If you grew up an independent fundamental Baptist, you knew about every sermon you heard was going to encourage you to pursue a job as a missionary, a preacher, or evangelist, or youth pastor, or some ministry in a local church.
Almost every revival you attended, every World Baptist Fellowship meeting you attended in Virginia, or North Carolina, the preachers were preaching to you to become a preacher, evangelist, or some kind of ministry in the local church, and then go to Bible Baptist Seminary in Arlington, Texas.
And my dad went to a WBF meeting every month when I was a kid and took the family, and many times he was the last speaker of the meeting. In those days, WBF meetings went three days and nights. Goodness. And I heard a lot of preaching to make ministry my life’s work.
I was really pumped and primed for pastoral ministry from the earliest days of my life. From the third grade, by brother Don and I were playing church. He would be Billy Graham one day and I was J. Frank Norris the next day. We went next door to the church and had church on Monday and Tuesday.
By the time I was fifteen I was involved in ministry, and my dad asked me to teach the young people. Twenty-seven months I was the youth pastor of Roanoke Baptist Temple and then I graduated from Jefferson High School in Roanoke, Virginia in May of 1966. My training in preaching and doing ministry as a youth pastor was self-taught and from watching dad. What I learned in those days was used in our ministry even until now. Myself and my younger brother Donald, and our school days side kick and friend Algie (Al) Myers hit the road preaching at youth rallies in Virginia and North Caroline
So to have this idea of preaching was normal for me. From the eighth grade in middle school, I knew in my spirit I wanted to preach. And my dad was ready to let me work in the church.
Then I attended Baptist Bible Seminary in Arlington Texas. WHY? I believed that was the direction that I should go for proper training to learn to preach and pastor a church.
SEMINARY TRAINING WAS TO BE FOR TRAINING YOUNG MEN AND WOMEN FOR MINISTRY.
These pastors and professors were themselves fundamentalist trained. Maybe it was because I was a young seasoned preacher before I attended Seminary that I was not so yielding to training by another. I did have an attitude in Seminary. I had no problem in the class room; I wanted to learn. But I also wanted to do ministry. Having a Mentor in Seminary? Outside the class room, we didn’t communicate with the preachers or teachers. All this was back in 1966, I am sure today that all has changed.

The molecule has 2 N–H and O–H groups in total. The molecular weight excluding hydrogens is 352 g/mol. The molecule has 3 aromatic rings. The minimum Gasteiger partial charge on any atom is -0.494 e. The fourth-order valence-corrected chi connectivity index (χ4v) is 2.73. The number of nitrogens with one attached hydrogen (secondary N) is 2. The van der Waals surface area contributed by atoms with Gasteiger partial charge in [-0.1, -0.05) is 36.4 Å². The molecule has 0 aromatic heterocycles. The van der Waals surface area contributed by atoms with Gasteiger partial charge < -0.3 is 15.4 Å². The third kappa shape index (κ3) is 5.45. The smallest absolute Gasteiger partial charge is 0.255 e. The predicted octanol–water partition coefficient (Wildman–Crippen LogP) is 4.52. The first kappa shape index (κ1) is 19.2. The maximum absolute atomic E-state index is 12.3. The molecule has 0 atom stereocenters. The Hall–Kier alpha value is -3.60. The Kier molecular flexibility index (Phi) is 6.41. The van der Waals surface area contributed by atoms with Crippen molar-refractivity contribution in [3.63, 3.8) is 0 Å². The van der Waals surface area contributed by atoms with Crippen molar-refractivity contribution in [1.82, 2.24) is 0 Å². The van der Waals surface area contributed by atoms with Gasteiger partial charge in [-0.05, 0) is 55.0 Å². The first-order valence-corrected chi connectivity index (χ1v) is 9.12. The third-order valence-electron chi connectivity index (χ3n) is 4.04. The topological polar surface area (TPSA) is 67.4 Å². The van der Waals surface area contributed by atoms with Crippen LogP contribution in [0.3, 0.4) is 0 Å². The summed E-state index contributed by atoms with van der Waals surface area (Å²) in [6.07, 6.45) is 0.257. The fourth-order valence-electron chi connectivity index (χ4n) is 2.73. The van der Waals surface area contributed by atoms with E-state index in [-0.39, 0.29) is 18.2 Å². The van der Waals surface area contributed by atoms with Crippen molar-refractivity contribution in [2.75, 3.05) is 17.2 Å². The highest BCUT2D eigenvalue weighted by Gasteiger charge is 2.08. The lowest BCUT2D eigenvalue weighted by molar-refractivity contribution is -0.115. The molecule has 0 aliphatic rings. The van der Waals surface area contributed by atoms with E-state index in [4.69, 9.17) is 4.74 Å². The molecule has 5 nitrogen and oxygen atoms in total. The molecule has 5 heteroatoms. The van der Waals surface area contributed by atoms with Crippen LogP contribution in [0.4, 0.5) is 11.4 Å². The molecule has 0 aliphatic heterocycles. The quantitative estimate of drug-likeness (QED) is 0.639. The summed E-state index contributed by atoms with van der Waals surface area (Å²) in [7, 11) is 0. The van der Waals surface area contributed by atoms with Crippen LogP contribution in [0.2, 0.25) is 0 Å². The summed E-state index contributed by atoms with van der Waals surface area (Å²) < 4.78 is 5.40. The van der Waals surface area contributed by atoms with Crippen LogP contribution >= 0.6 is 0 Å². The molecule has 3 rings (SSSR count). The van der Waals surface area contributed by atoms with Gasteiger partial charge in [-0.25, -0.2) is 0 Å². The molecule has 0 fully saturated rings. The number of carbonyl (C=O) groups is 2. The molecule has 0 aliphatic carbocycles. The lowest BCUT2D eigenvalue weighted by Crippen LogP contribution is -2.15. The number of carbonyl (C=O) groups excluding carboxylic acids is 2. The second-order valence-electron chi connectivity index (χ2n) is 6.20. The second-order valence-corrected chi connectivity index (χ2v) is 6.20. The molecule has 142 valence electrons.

While I did receive some good WBF preaching training, and WBF pastoral training, somewhere along the way, those things I learned didn’t help. As pastor what I drew on was previous training prior to attending Bible Baptist Seminary.
Now the J.F. Norris camp knew how to get a crowd of people together. There were some big churches and the pastors had attended the Seminary in Fort Worth, Texas. Akron Baptist, Canton Baptist, Dayton Baptist, Massillon Baptist, to name just a few who had large churches. So to pastor a large church they knew how to do that. Some where along the line, I didn’t get the know how of how to do that. Well, maybe a little, knocking on doors, soul winning and promotions and, of course, the bus ministry.
- SEMINARY TRAINING FOR ME, DIDN’T GIVE ME THE TRAINING TO PASTOR. I know THAT IS A BOLD STATEMENT, BUT THE ABILITY TO PASTOR ANOTHER ESTABLISHED CHURCH JUST WAS NOT IN THE TRAINING . SEMINARY TRAINING DIDN’T HELP ME WITH THE PRACTICAL DAILY WORK OF MINISTRY. AS A MATTER OF FACT, WHEN I GRADUATED FROM SEMINARY I DIDN’T KNOW HOW TO OUTLINE A SERMON. THAT IS THE WBF WAY. (And yet the pastors and professors knew themselves how to do ministry and preach and pastor a church). MENTORING MIGHT HAVE BEEN THE PROBLEM. This was 1966-1970.
I REALLY BELIEVED THE ONLY FUNDAMENTALIST PREACHERS were Baptist. To think I could learn from another group of preachers and professors that were not Baptist would be a sin. I HAD NEVER HEARD OF REFORMERS, OR EVEN EVANGELICALS.
Those top ten churches in America in 1968 were Baptist Fundamentalist. Why wouldn’t you want to have a church like them? So I wrote those top hundred churches and asked them “HOW DO YOU PASTOR A CHURCH AND HOW DO YOU GET A CROWD?” I have written a post on that. I have addressed this history in previous posts.
- The top photo is the entrance of Arlington Baptist College, and Bible Baptist Seminary
- The second and third photo Cederville University